I've had my eye on the National Ballet of Canada's official website for the past couple of months in anticipation of the new season beginning. It wasn't until recently that I caught a glimpse of the first billboard advertising Shakespeare's classic Romeo & Juliet, a favourite of mine. The chance to see one of my most loved novels performed on stage at the Four Seasons in Toronto was one I couldn't miss out on. The celebrated Russian choreographer, Alexei Ratmansky, who originally created his adaption of the play for the National Ballet of Canada in 2011, has given the story a fresh and compelling re-telling. The New York Times referred to it as "Of the six versions I have seen by choreographers alive today, this is much the best."
I grew up dancing, so I've always had a passion for it, but my love and appreciation for ballet really sparked when I went to see Roberto Bolle's show in Los Angeles last summer, I was completely overwhelmed by the beauty and atmosphere, and since then I've been hooked. It's my first time to see a show in Toronto, at the Four Seasons of Performing Arts, and I'm really quite excited. Inaugurated in 2006, the centre is the first building of its kind in Canada, a theatre built specifically for opera and ballet performances with the highest level of acoustics.
The life of a ballerina is fascinating to me, and I was lucky enough to catch up with Australian ballet princess, Chelsy Meiss, ahead of her performance as Juliet in the spectacle.
Stepping into the pointe shoes of Australian ballerina Chelsy Meiss
What’s a typical day like for you at the National Ballet?
Usually when we are rehearsing (not performing) we work from Monday to Friday 10:00 am – 6:30 pm.
At the moment we are in a performance season, which means we work from Tuesday to Sunday and the times can vary. For example, this was my day today:
- Pilates 11:00 am – 12:15 pm
- Company Ballet Class 1:00 – 2:15 pm
- Rehearsals 2:30 – 3:30 pm
- Physiotherapy 3:30 pm – 4:00 pm
- Rehearsals 4:05 – 5:15 pm
- Massage 5:30 – 6:00 pm
- Go outside and get food to bring back to the theatre to eat before the show 6:00 – 7:00 pm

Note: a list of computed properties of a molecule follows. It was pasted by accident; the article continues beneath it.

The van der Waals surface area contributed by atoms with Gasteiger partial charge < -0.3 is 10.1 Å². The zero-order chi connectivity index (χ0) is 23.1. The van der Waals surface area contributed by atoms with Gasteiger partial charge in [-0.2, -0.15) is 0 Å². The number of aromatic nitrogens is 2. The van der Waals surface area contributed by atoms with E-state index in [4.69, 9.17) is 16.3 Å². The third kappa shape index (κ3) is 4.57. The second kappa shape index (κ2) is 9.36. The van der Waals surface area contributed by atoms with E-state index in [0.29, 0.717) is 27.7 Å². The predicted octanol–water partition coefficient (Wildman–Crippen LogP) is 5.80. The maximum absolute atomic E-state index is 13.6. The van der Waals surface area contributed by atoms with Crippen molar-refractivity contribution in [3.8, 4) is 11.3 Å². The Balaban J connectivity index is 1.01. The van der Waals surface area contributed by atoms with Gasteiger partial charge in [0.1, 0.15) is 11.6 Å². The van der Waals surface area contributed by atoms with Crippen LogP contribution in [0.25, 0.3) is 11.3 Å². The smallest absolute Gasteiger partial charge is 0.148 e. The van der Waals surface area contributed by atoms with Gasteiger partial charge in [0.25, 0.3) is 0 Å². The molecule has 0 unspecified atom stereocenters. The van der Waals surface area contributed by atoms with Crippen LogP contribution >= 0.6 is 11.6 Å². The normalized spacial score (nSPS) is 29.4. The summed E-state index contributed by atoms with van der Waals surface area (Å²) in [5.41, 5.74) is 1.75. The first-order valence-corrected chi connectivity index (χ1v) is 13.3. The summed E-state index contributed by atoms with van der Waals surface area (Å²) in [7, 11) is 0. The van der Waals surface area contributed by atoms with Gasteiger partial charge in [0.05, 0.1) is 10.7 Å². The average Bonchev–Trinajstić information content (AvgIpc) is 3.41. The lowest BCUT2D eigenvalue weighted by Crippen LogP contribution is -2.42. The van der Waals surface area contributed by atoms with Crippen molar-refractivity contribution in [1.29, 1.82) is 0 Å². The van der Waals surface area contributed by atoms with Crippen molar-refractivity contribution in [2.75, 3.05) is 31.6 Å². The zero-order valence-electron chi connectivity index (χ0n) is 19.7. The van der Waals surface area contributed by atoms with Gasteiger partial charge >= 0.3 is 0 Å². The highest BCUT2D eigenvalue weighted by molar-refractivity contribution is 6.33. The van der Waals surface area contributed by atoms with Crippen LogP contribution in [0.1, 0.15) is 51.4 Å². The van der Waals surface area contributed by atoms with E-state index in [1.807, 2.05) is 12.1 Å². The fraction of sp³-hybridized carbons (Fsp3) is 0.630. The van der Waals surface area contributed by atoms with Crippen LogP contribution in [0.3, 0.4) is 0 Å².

- Get ready for the show 7:00 – 7:30 pm
- Performance curtain at 7:30 pm and finish at 10:30 pm
Every dancer, ballet dancers more than others, face challenges every day in their career and most may not even make it to the main stage. Tell me about your journey and how you ended up where you are today?
Firstly, the biggest challenge is getting a job in a ballet company. After graduating from The Australian Ballet School I was unemployed for ten months. In ballet years that is a long time! I did a lot of auditions, I went to 16 countries in 3 months. Being in the right place at the right time has everything to do with one’s career. For me that has been one of the biggest challenges to get through.
The other was when we premiered Alexei Ratmansky's production of Romeo and Juliet. During the rehearsal period, I injured myself practicing a particular movement and didn't know if I would be back dancing in time. It was a serious injury but somehow I made my Juliet debut with The National Ballet of Canada and it was one of those 'dream come true' moments. I had never been injured before and to this day have remained healthy. Preventing and overcoming injury is a very real challenge for any dancer.
What brings you the greatest satisfaction?
Really knowing that I did myself proud. Those true moments of satisfaction are something every dancer should quietly remember.
What’s the best advice you’ve been given?
My Mum, who was my first dance teacher in Australia, always told me not to be afraid or hold back onstage and to do what I had practiced and enjoy the experience. I always remind myself of this before I step out onstage.
Who inspires you most?
The love I get from my family and friends really make everyday amazing. It's so important to surround yourself with good people who you can learn from and who will support you no matter what.
Coming from Melbourne to Toronto must have been quite an adjustment. How are you dealing with the winter here?
My actual transition was from Melbourne, Australia to San Diego, California. I danced with The San Diego Ballet for three years before joining the National Ballet. San Diego by far has the best weather! I have a (hot pink) Canada Goose jacket, which has been my best investment for living in the Canadian climate.
Last but not least, you’re about to perform as Juliet in Romeo and Juliet. How are you feeling ahead of your performance?
This is such a special role and ballet for me. Being chosen by the choreographer Alexei Ratmansky to be one of his Juliets means so much. From the beginning, I was apart of the creation process in the studio learning from Alexei and all the other Romeos and Juliets. You really feel like there is a part of you in the production.
This week leading up to my Juliet performance, I also dance a few other roles so I'm onstage a lot. It's great to be onstage, feel the lights and to hear the orchestra even if it's in a different role. I've danced Juliet with a few different Romeos but this week I'm back with my original partner, Brendan Saye. We went through this journey together in the beginning so it's very special to be reunited again.
Romeo & Juliet closes the spectacular winter season on a high. I'm already looking forward to the summer season where I'm hoping to see Le Petit Prince and ballet classic, Giselle. Tickets for all performances are available to purchase here.
Thank you to Chelsy Meiss and the National Ballet of Canada.